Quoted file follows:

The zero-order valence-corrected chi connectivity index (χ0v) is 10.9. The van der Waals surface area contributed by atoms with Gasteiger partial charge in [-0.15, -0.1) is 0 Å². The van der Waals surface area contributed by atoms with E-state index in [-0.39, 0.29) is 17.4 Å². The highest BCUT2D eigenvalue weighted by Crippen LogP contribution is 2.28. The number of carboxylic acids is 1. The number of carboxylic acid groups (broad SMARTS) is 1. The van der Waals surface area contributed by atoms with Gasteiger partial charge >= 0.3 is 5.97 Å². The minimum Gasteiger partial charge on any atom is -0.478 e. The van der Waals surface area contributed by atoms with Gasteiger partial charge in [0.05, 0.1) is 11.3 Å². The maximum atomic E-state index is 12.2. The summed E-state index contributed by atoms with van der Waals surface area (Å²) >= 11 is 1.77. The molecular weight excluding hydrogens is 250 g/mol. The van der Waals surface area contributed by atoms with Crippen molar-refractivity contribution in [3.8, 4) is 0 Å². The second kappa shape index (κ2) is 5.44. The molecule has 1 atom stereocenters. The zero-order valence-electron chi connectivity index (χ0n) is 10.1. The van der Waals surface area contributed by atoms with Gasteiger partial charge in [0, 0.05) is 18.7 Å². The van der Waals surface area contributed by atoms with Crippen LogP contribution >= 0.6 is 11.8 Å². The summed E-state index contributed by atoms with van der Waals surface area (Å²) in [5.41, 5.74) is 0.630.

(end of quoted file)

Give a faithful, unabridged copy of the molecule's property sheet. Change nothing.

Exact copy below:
The zero-order valence-corrected chi connectivity index (χ0v) is 10.9. The van der Waals surface area contributed by atoms with Gasteiger partial charge in [-0.15, -0.1) is 0 Å². The van der Waals surface area contributed by atoms with E-state index in [-0.39, 0.29) is 17.4 Å². The highest BCUT2D eigenvalue weighted by Crippen LogP contribution is 2.28. The number of carboxylic acids is 1. The number of carboxylic acid groups (broad SMARTS) is 1. The van der Waals surface area contributed by atoms with Gasteiger partial charge >= 0.3 is 5.97 Å². The minimum Gasteiger partial charge on any atom is -0.478 e. The van der Waals surface area contributed by atoms with Gasteiger partial charge in [0.05, 0.1) is 11.3 Å². The maximum atomic E-state index is 12.2. The summed E-state index contributed by atoms with van der Waals surface area (Å²) >= 11 is 1.77. The molecular weight excluding hydrogens is 250 g/mol. The van der Waals surface area contributed by atoms with Crippen molar-refractivity contribution in [3.8, 4) is 0 Å². The second kappa shape index (κ2) is 5.44. The molecule has 1 atom stereocenters. The zero-order valence-electron chi connectivity index (χ0n) is 10.1. The van der Waals surface area contributed by atoms with Gasteiger partial charge in [0, 0.05) is 18.7 Å². The van der Waals surface area contributed by atoms with Crippen LogP contribution >= 0.6 is 11.8 Å². The summed E-state index contributed by atoms with van der Waals surface area (Å²) in [5.41, 5.74) is 0.630.